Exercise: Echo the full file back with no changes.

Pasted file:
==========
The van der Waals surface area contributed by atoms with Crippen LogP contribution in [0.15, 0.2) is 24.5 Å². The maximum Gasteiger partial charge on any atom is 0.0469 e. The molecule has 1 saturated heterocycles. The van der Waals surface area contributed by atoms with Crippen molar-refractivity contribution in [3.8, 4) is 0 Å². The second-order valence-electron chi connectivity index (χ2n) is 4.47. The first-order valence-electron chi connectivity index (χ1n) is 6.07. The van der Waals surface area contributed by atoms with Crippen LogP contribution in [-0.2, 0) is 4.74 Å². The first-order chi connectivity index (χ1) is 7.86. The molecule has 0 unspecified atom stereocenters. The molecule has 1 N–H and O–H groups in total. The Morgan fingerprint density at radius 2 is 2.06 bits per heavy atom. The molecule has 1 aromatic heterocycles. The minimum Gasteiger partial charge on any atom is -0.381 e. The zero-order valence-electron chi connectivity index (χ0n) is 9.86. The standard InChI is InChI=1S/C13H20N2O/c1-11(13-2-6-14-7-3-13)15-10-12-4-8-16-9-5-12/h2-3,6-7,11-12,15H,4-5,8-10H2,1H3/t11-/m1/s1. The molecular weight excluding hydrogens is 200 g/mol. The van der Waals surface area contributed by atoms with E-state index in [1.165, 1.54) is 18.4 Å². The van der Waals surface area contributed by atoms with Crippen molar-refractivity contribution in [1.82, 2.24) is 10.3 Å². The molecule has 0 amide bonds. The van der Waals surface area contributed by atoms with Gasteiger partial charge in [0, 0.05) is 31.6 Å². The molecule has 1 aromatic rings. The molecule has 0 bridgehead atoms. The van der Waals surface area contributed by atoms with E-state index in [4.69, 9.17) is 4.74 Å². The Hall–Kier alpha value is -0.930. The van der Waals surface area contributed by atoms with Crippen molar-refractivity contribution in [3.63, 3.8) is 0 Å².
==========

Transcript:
The van der Waals surface area contributed by atoms with Crippen LogP contribution in [0.15, 0.2) is 24.5 Å². The maximum Gasteiger partial charge on any atom is 0.0469 e. The molecule has 1 saturated heterocycles. The van der Waals surface area contributed by atoms with Crippen molar-refractivity contribution in [3.8, 4) is 0 Å². The second-order valence-electron chi connectivity index (χ2n) is 4.47. The first-order valence-electron chi connectivity index (χ1n) is 6.07. The van der Waals surface area contributed by atoms with Crippen LogP contribution in [-0.2, 0) is 4.74 Å². The first-order chi connectivity index (χ1) is 7.86. The molecule has 0 unspecified atom stereocenters. The molecule has 1 N–H and O–H groups in total. The Morgan fingerprint density at radius 2 is 2.06 bits per heavy atom. The molecule has 1 aromatic heterocycles. The minimum Gasteiger partial charge on any atom is -0.381 e. The zero-order valence-electron chi connectivity index (χ0n) is 9.86. The standard InChI is InChI=1S/C13H20N2O/c1-11(13-2-6-14-7-3-13)15-10-12-4-8-16-9-5-12/h2-3,6-7,11-12,15H,4-5,8-10H2,1H3/t11-/m1/s1. The molecular weight excluding hydrogens is 200 g/mol. The van der Waals surface area contributed by atoms with E-state index in [1.165, 1.54) is 18.4 Å². The van der Waals surface area contributed by atoms with Crippen molar-refractivity contribution in [1.82, 2.24) is 10.3 Å². The molecule has 0 amide bonds. The van der Waals surface area contributed by atoms with Gasteiger partial charge in [0, 0.05) is 31.6 Å². The molecule has 1 aromatic rings. The molecule has 0 bridgehead atoms. The van der Waals surface area contributed by atoms with E-state index in [4.69, 9.17) is 4.74 Å². The Hall–Kier alpha value is -0.930. The van der Waals surface area contributed by atoms with Crippen molar-refractivity contribution in [3.63, 3.8) is 0 Å².